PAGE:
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” (Blooms Literature, “How to write about Sylvia Plath” Kimberly Crowley). Plath expected something to come out of her writing and death. Plath wanted her experiences to make her message more realistic and relatable to the reader which she achieved. “The Bell Jar” was not meant to sound like a tragic suicide story, but the story of how Plath lived. “People often do not recognize that Plath is not merely recounting her life but is usually offering serious commentary on issues that are important to her.” (Bloom’s literature, “How to write about Sylvia Plath” Kimberly Crowley). Plath wasn’t writing only to become rich and famous, she also wanted to put her story out into the world for people to read and to enjoy. Plath’s first and only novel “The Bell Jar” was set in the 1950’s in New York. Esther Greenwood, the protagonist and narrator of the story, was given the opportunity to work as a guest editor for a magazine in New York along with eleven other women for one month. The women each stayed in rooms in an all women’s hotel and were showered with gifts while at their stay. Ether should of been having the time of her life while in New York, but for some reason felt deadened. She knew there was no reason to feel the way she did because there were so many fun things she could be doing. She just felt empty inside. Esther made two close friends while in new York. Their names were Betsy and Doreen. Doreen was Esther’s roommate whom Esther adored. Esther envied the way Doreen handled social situations but came to appreciate Doreen’s rebellious personality. The first week of Esther’s stay at the hotel all the girls got food poisoning, including her, from some bad crab they ate at a fancy banquet. Doreen was the only one that didn’t get sick because she didn’t attend the luncheon. Doreen proved she was a true friend when she brought Esther soup and comforted her while she was sick. Soon after Esther got better, an old flame came to New York to see her. His name was Buddy Willard and was very fond of Esther. He was everything a woman could have asked for in a man. Handsome, gentle, kind and very intelligent. He was practicing to become a doctor back in Esther’s hometown. Buddy came with the intention of marrying Esther but instead left empty handed. She liked Buddy but didn’t like the idea of settling down with a man this early in her life. Esther found out Buddy had slept with a waitress many times and realized that he wasn’t as pure as she thought he was. Things didn’t work out between Esther and Buddy because she didn’t want to be tied down to a house with kids where she would have to cook and clean every day. Esther was a very independent woman that wanted more for herself than just being a wife and mother. Shortly after Buddy left, Esther attempted to lose her virginity in New York because she wouldn’t have to worry about marrying a man as pure as her. On the girl’s last night in New York Doreen took Esther out. Doreen unknowingly left Esther alone with a rich man named Marco that hated all women and had no respect for them. He attempted to rape Esther but she managed to escape and went back to the hotel. The month in New York came to and end, and it was time for Esther to go spend the rest of summer at home. The only reason she was looking forward to going home was because she applied to attend a writing school, but unfortunately didn’t make it in. Esther was not pleased with the pointless life she felt like she was living. With all the time she had in the summer, Esther started thinking about the death of her father and how she didn’t have a good job or a nice life ahead of her. Esther stopped talking, bathing and even eating. Her mother was worried about her so she took Esther to a clinic in town to visit a doctor. Doctor Gordon, the man Esther sees as conceited and feels she can’t trust, administered her first set of shock therapy. He didn’t know how to help Esther and actually made her worse. Esther became even more unstable after the shock therapy and made multiple attempts to kill herself but failed at every one. Her mother then realized she had no other choice but to send Esther to a psychological ward in the city. After being admitted into the ward, it only made Esther want to kill herself even more. She received multiple treatments of shock therapy and each one made her go a little bit more crazy. Eventually Esther got admitted into a private hospital where she actually liked her doctors and began to do much better. She even made a friend named Joan that was dealing with a few of the same problems Esther was. Esther got better and was released to go back home with her mother. “Since this novel is so autobiographical in nature, it is hard to separate Plath from Esther Greenwood and to not think about the other characters as people in her actual life.” (Bloom’s Literature, “How to Write about The Bell Jar” Kimberly Crowley)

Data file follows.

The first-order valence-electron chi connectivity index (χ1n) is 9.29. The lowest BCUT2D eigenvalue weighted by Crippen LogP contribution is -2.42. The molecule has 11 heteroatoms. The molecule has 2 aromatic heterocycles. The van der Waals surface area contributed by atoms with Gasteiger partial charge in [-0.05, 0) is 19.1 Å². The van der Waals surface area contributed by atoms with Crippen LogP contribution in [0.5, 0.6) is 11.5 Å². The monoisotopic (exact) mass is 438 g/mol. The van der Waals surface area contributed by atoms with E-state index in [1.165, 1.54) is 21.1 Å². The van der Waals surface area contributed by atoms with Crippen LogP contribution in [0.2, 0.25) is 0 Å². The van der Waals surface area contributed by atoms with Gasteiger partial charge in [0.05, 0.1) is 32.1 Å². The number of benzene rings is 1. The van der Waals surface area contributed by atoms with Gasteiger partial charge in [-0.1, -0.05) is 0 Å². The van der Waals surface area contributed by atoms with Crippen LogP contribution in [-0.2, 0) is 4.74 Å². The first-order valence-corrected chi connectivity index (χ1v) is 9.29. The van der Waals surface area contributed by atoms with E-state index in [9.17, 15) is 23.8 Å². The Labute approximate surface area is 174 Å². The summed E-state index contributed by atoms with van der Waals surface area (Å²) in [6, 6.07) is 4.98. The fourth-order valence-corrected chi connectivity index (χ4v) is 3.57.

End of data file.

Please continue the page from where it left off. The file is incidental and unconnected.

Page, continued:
In addition to, the theme of Plath’s novel was that the bell jar represents Plath’s suffocation by the unavoidable depression she was dealing with. “As the time of her suicide came closer, words expressing positive emotions became more frequent, while words concerned with causation and insight became less frequent.” (Gale “A text analysis of the poems of Sylvia Plath” David Lester) Throughout the novel she talks about how when the bell jar is lifted, she recognizes moments of clarity. Plath’s novel symbolizes mental illness and how she feels like there is no way out of her suffering even though others can’t seem to understand her feelings. “Though she can see through the transparent glass to the world beyond, the glass jar distorts the image of the world, leaving the suffering viewer with a warped understanding of reality.” (Literary Reference Center, “The Bell Jar” Victoria Lucas). “Wherever I sat- on the desk of a ship or a street cafe- I would be sitting under the same glass bell jar, stewing in my own sour air.” (The Bell Jar, Sylvia Plath) Plath felt like no one around her understood how she was feeling on the inside, therefore leading to her loneliness.

In short, Sylvia Plath put her story out into the world and in return became one of the most famous poets in the 20th century.

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Analysis of Sylvia Plath's Literature. (2021, Apr 02). Retrieved from